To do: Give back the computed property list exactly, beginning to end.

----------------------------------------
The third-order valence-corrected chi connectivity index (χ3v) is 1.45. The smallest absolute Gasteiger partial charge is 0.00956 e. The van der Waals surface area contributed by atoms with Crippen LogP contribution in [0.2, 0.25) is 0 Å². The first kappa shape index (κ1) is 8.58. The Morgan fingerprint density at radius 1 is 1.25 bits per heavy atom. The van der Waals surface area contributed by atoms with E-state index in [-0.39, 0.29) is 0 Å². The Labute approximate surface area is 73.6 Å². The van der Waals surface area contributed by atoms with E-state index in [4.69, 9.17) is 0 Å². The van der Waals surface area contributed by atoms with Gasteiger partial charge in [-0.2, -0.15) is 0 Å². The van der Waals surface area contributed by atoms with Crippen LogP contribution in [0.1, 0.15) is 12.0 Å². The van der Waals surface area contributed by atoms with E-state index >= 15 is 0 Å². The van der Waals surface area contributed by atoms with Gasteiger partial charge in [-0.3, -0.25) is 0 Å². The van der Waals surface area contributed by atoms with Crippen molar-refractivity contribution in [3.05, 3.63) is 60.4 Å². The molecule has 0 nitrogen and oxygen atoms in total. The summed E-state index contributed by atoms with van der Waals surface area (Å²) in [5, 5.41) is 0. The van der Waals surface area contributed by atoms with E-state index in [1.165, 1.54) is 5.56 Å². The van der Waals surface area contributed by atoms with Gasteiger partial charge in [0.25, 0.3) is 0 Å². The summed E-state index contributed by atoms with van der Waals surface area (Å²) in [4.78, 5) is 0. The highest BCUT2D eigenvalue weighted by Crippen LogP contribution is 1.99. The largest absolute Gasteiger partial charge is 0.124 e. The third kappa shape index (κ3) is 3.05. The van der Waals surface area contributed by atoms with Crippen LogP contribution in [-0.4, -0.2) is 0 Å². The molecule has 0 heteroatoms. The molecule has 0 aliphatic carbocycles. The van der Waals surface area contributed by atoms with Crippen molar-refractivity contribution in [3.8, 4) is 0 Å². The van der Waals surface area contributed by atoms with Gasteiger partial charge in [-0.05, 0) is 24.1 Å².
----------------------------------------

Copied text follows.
The third-order valence-corrected chi connectivity index (χ3v) is 1.45. The smallest absolute Gasteiger partial charge is 0.00956 e. The van der Waals surface area contributed by atoms with Crippen LogP contribution in [0.2, 0.25) is 0 Å². The first kappa shape index (κ1) is 8.58. The Morgan fingerprint density at radius 1 is 1.25 bits per heavy atom. The van der Waals surface area contributed by atoms with E-state index in [-0.39, 0.29) is 0 Å². The Labute approximate surface area is 73.6 Å². The van der Waals surface area contributed by atoms with E-state index in [4.69, 9.17) is 0 Å². The van der Waals surface area contributed by atoms with Gasteiger partial charge in [-0.2, -0.15) is 0 Å². The van der Waals surface area contributed by atoms with Crippen LogP contribution in [0.1, 0.15) is 12.0 Å². The van der Waals surface area contributed by atoms with E-state index >= 15 is 0 Å². The van der Waals surface area contributed by atoms with Gasteiger partial charge in [-0.3, -0.25) is 0 Å². The van der Waals surface area contributed by atoms with Crippen molar-refractivity contribution in [3.05, 3.63) is 60.4 Å². The molecule has 0 nitrogen and oxygen atoms in total. The summed E-state index contributed by atoms with van der Waals surface area (Å²) in [5, 5.41) is 0. The van der Waals surface area contributed by atoms with E-state index in [1.165, 1.54) is 5.56 Å². The van der Waals surface area contributed by atoms with Gasteiger partial charge in [0.25, 0.3) is 0 Å². The summed E-state index contributed by atoms with van der Waals surface area (Å²) in [4.78, 5) is 0. The highest BCUT2D eigenvalue weighted by Crippen LogP contribution is 1.99. The largest absolute Gasteiger partial charge is 0.124 e. The third kappa shape index (κ3) is 3.05. The van der Waals surface area contributed by atoms with Crippen LogP contribution in [-0.4, -0.2) is 0 Å². The molecule has 0 heteroatoms. The molecule has 0 aliphatic carbocycles. The van der Waals surface area contributed by atoms with Crippen molar-refractivity contribution in [3.8, 4) is 0 Å². The van der Waals surface area contributed by atoms with Gasteiger partial charge in [-0.05, 0) is 24.1 Å².